Today we arrived at the cemetery at 6:30 am and were able to start our work under the rising sun. Our first goal this morning, was to create steps leading from the excavated area to the surface for us to be able to work efficiently and safely. As we worked, there would be peaks of sunshine complemented by overcast skies and cool winds.
After completing our steps came our first challenge which was uncovering the first burial. Our group quickly found that a portion of the burial extended under one of the walls, requiring us to cut away a section of the wall and then undercutting the same spot another foot just to reach the end. Our group worked efficiently and tirelessly; taking turns every 4-5 minutes, that way everyone had an opportunity to rest and drink plenty of water.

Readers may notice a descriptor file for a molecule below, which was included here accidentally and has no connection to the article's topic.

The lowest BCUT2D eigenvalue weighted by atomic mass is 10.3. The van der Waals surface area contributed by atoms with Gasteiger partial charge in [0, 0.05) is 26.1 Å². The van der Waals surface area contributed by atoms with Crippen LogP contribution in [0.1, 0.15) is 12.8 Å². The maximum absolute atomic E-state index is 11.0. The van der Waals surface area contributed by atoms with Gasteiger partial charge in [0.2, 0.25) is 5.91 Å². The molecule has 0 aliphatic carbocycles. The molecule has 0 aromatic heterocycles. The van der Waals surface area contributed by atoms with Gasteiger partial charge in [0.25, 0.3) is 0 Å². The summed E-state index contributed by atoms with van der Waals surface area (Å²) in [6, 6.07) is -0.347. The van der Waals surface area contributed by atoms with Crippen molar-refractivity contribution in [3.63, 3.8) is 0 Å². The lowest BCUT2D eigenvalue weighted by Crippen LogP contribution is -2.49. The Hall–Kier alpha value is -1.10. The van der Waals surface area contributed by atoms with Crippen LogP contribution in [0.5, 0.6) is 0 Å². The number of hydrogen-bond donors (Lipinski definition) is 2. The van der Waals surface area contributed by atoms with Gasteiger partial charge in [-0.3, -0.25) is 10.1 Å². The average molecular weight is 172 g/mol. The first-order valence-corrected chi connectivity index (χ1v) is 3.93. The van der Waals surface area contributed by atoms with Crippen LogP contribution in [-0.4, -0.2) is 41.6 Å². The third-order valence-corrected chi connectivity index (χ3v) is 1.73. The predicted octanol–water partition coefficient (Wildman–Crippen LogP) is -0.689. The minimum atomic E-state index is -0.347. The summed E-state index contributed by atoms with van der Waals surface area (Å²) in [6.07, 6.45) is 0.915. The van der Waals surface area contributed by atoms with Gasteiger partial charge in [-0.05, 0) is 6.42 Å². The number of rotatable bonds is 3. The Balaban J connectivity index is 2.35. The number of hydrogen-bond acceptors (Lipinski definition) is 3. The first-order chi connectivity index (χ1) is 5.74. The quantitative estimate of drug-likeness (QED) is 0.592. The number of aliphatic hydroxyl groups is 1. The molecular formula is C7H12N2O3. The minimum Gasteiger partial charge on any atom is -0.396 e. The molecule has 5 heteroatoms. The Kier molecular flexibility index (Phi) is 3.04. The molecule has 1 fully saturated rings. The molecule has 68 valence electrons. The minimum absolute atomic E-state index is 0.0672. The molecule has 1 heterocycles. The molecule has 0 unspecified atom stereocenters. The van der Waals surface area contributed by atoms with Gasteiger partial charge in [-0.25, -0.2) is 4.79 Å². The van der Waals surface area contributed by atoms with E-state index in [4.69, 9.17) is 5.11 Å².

Tomorrow our goal is to tackle the next two burials. Our area is especially tricky because we must excavate the first three burials in our section (including the one that was excavated today), then rebury the area to excavate the last two burials. All the burials are estimated to be at least 5 ft deep but what we have found thus far in this area is that the burials are closer to 6 feet down. Our entire group is extremely thankful for the assistance of the excavator operator, Silvestre, for his assistance with digging the area. It is slightly terrifying to think about where we would be without him. The next three days are going to be extremely hot with temperatures expected to be in the high 90s to 100s with total sunshine. Even though every evening we have come back exhausted, I have a suspicion that these past two days are going to be considered our ‘easy’ days due to the rising temperatures.